We showed that naturally dominant taxa, such as Sphingomonas and Mucilaginibacter, were negatively correlated to increased concentrations of clinical antimicrobials. Lichens are known to harbour bacteria with functional guilds that play an essential role as probiotics and detoxifiers [18]. Dominant taxa, such as Sphingomonas and Mucilaginibacter that encoded for various transport machineries, such as Ton- and Tol-dependent transport as well as porins, are suggested to play important roles in iron metabolism and transport as part of a survival strategy in the lichen holobiont [14, 75]. Following antimicrobial exposure, it was observed that the native microbiota may be restored to the initial composition; however, the restoration remains often incomplete (reviewed in [76]). Therefore, collateral damage of dominant and crucial taxa from prolonged exposure to antimicrobials may disrupt the fine-tuned symbiotic interplay in lichens even if they harbour resistant taxa. In the present study, we also observed a bloom of low abundant taxa that carry features that are known to confer colistin resistance. This is relevant in the context of potential spread of natural AMRs to clinical settings, which currently rely on this antibiotic. Lichens that cover up to 8% of the total terrestrial surface [77] may be increasingly affected by anthropogenic activities in the future such as overuse of antimicrobial substances [78]; the use of antimicrobials for agricultural purposes is predicted to increase at least 99% by 2030 [79]. Increased antimicrobial pressure in natural AMR reservoirs may increase the risk for resistance transmission to opportunistic human pathogens [59, 80].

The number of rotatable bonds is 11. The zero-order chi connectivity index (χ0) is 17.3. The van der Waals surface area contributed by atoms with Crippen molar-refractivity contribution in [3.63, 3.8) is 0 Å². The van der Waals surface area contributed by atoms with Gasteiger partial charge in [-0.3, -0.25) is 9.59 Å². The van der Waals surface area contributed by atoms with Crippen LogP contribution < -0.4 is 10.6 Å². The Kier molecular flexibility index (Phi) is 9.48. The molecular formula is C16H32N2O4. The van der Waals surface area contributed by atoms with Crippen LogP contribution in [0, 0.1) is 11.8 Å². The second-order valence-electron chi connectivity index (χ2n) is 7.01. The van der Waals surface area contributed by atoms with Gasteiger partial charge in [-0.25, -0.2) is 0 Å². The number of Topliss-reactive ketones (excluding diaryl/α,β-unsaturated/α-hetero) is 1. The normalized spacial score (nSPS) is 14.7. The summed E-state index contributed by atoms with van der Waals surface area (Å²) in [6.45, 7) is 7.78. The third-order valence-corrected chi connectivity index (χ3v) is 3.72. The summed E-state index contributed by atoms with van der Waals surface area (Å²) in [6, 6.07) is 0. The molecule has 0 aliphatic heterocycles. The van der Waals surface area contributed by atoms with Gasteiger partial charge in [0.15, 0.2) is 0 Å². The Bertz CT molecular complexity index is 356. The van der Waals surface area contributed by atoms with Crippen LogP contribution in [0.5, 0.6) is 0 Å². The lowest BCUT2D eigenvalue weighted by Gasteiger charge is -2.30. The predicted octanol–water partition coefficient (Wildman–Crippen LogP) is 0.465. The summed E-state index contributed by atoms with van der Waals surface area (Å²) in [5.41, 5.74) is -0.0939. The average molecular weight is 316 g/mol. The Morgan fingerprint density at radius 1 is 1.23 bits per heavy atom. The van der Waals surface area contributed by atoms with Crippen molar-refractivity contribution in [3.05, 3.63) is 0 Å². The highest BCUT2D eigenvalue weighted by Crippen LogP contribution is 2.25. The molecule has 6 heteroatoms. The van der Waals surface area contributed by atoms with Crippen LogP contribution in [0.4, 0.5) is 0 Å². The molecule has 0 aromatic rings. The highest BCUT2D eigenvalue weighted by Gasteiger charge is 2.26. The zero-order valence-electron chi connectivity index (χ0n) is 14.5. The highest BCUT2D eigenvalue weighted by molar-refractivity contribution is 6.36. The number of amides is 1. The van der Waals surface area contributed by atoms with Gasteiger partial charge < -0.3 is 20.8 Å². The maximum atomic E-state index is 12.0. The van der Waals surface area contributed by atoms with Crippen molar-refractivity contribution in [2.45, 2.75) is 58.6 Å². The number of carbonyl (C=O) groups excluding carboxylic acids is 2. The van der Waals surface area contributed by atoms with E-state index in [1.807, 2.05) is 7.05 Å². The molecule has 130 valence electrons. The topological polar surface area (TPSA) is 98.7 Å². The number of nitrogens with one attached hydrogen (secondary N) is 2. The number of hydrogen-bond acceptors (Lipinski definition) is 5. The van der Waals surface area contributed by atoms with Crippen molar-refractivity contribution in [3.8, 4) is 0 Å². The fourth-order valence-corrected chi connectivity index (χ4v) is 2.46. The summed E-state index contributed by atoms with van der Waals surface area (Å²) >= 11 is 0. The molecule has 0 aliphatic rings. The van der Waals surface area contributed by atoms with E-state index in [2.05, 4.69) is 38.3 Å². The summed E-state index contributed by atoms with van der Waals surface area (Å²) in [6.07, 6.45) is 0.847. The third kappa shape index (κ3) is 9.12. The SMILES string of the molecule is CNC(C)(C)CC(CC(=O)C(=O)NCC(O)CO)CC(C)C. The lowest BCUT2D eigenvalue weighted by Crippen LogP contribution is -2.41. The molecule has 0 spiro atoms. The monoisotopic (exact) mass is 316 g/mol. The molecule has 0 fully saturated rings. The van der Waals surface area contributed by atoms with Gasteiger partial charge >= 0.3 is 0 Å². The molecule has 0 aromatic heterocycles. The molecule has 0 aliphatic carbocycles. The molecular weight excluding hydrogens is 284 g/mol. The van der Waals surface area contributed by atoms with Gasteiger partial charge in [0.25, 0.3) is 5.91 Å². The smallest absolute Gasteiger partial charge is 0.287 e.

Lichens are ideal model organisms to mechanistically study how antimicrobial exposure affects native microbiota due to their well-defined, highly diverse bacterial colonizers. All antimicrobial substances showed an impact on the microbiome and we identified distinct positive as well as negative responders. Microbial dysbiosis caused by exogenic antimicrobials can result in a bloom of naturally low abundant taxa (positive responders) with specific AMR features. Bacteria assigned to the genera Pseudomonas, Sphingomonas, Burkholderia, and Methylobacterium were identified as positive responders; many species of these genera are already well-known nosocomial pathogens in clinical environments. The findings of the present study indicate that in situ exposure of microbial communities can facilitate the identification of AMR-carriers with resistance features of opportunistic human pathogens and is thus a valuable tool to explore their emergence. Moreover, these and future findings may be translatable into new management strategies for AMR-affected environments, e.g., alternating use of different antimicrobials in clinical settings to reduce specific antimicrobial pressure that was shown to result in a bloom of distinct resistance carriers.